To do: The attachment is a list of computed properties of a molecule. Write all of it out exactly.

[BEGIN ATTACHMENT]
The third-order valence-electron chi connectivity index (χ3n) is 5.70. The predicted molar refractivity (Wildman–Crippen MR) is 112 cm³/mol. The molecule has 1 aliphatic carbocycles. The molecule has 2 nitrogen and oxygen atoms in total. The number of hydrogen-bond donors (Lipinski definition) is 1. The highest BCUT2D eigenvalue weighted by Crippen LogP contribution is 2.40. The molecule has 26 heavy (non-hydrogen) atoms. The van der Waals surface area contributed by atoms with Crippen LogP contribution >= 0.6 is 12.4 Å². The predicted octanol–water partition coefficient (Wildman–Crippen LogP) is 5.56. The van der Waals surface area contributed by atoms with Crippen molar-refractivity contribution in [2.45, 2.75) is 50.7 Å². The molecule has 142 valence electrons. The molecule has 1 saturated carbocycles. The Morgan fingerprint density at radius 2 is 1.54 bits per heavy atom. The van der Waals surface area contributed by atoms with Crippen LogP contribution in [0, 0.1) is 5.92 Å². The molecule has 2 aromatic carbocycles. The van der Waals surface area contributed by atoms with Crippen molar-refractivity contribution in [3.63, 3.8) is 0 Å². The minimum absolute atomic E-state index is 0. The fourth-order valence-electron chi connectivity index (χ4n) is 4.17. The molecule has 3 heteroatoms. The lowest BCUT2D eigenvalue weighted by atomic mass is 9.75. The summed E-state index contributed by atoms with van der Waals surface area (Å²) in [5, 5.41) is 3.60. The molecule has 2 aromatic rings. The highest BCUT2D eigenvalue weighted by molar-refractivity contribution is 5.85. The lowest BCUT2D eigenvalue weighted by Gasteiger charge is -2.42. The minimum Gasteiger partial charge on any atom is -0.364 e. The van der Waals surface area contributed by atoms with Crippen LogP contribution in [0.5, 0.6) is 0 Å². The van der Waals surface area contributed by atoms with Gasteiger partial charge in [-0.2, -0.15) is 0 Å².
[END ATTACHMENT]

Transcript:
The third-order valence-electron chi connectivity index (χ3n) is 5.70. The predicted molar refractivity (Wildman–Crippen MR) is 112 cm³/mol. The molecule has 1 aliphatic carbocycles. The molecule has 2 nitrogen and oxygen atoms in total. The number of hydrogen-bond donors (Lipinski definition) is 1. The highest BCUT2D eigenvalue weighted by Crippen LogP contribution is 2.40. The molecule has 26 heavy (non-hydrogen) atoms. The van der Waals surface area contributed by atoms with Crippen LogP contribution >= 0.6 is 12.4 Å². The predicted octanol–water partition coefficient (Wildman–Crippen LogP) is 5.56. The van der Waals surface area contributed by atoms with Crippen molar-refractivity contribution in [2.45, 2.75) is 50.7 Å². The molecule has 142 valence electrons. The molecule has 1 saturated carbocycles. The Morgan fingerprint density at radius 2 is 1.54 bits per heavy atom. The van der Waals surface area contributed by atoms with Crippen LogP contribution in [0, 0.1) is 5.92 Å². The molecule has 2 aromatic carbocycles. The van der Waals surface area contributed by atoms with Crippen molar-refractivity contribution in [3.63, 3.8) is 0 Å². The minimum absolute atomic E-state index is 0. The fourth-order valence-electron chi connectivity index (χ4n) is 4.17. The molecule has 3 heteroatoms. The lowest BCUT2D eigenvalue weighted by atomic mass is 9.75. The summed E-state index contributed by atoms with van der Waals surface area (Å²) in [5, 5.41) is 3.60. The molecule has 2 aromatic rings. The highest BCUT2D eigenvalue weighted by molar-refractivity contribution is 5.85. The lowest BCUT2D eigenvalue weighted by Gasteiger charge is -2.42. The minimum Gasteiger partial charge on any atom is -0.364 e. The van der Waals surface area contributed by atoms with Crippen LogP contribution in [0.5, 0.6) is 0 Å². The van der Waals surface area contributed by atoms with Gasteiger partial charge in [-0.2, -0.15) is 0 Å².